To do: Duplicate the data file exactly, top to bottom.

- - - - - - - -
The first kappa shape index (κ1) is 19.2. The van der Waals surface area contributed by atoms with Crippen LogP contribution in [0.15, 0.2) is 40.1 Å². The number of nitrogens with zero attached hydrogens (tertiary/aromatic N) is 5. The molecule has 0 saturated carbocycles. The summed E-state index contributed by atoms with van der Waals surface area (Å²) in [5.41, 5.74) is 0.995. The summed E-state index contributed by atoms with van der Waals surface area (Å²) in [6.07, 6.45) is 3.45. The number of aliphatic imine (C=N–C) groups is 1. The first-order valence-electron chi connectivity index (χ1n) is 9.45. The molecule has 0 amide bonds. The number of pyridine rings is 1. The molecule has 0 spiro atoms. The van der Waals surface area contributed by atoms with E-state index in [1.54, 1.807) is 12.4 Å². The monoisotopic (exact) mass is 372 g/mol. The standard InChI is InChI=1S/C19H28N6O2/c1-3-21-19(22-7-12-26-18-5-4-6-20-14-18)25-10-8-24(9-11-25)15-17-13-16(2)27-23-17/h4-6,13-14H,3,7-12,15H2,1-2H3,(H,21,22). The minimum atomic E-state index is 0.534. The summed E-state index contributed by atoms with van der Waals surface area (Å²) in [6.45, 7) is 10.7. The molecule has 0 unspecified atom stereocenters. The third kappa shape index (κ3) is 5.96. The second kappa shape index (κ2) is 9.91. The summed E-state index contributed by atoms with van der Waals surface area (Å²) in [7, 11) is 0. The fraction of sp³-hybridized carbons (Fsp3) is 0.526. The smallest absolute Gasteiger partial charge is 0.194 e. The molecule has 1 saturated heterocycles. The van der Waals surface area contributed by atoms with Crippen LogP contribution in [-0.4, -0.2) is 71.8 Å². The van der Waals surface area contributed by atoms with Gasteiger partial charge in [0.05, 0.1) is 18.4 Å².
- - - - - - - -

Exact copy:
The first kappa shape index (κ1) is 19.2. The van der Waals surface area contributed by atoms with Crippen LogP contribution in [0.15, 0.2) is 40.1 Å². The number of nitrogens with zero attached hydrogens (tertiary/aromatic N) is 5. The molecule has 0 saturated carbocycles. The summed E-state index contributed by atoms with van der Waals surface area (Å²) in [5.41, 5.74) is 0.995. The summed E-state index contributed by atoms with van der Waals surface area (Å²) in [6.07, 6.45) is 3.45. The number of aliphatic imine (C=N–C) groups is 1. The first-order valence-electron chi connectivity index (χ1n) is 9.45. The molecule has 0 amide bonds. The number of pyridine rings is 1. The molecule has 0 spiro atoms. The van der Waals surface area contributed by atoms with E-state index in [1.54, 1.807) is 12.4 Å². The monoisotopic (exact) mass is 372 g/mol. The standard InChI is InChI=1S/C19H28N6O2/c1-3-21-19(22-7-12-26-18-5-4-6-20-14-18)25-10-8-24(9-11-25)15-17-13-16(2)27-23-17/h4-6,13-14H,3,7-12,15H2,1-2H3,(H,21,22). The minimum atomic E-state index is 0.534. The summed E-state index contributed by atoms with van der Waals surface area (Å²) in [6.45, 7) is 10.7. The molecule has 0 unspecified atom stereocenters. The third kappa shape index (κ3) is 5.96. The second kappa shape index (κ2) is 9.91. The summed E-state index contributed by atoms with van der Waals surface area (Å²) in [7, 11) is 0. The fraction of sp³-hybridized carbons (Fsp3) is 0.526. The smallest absolute Gasteiger partial charge is 0.194 e. The molecule has 1 saturated heterocycles. The van der Waals surface area contributed by atoms with Crippen LogP contribution in [-0.4, -0.2) is 71.8 Å². The van der Waals surface area contributed by atoms with Gasteiger partial charge in [0.05, 0.1) is 18.4 Å².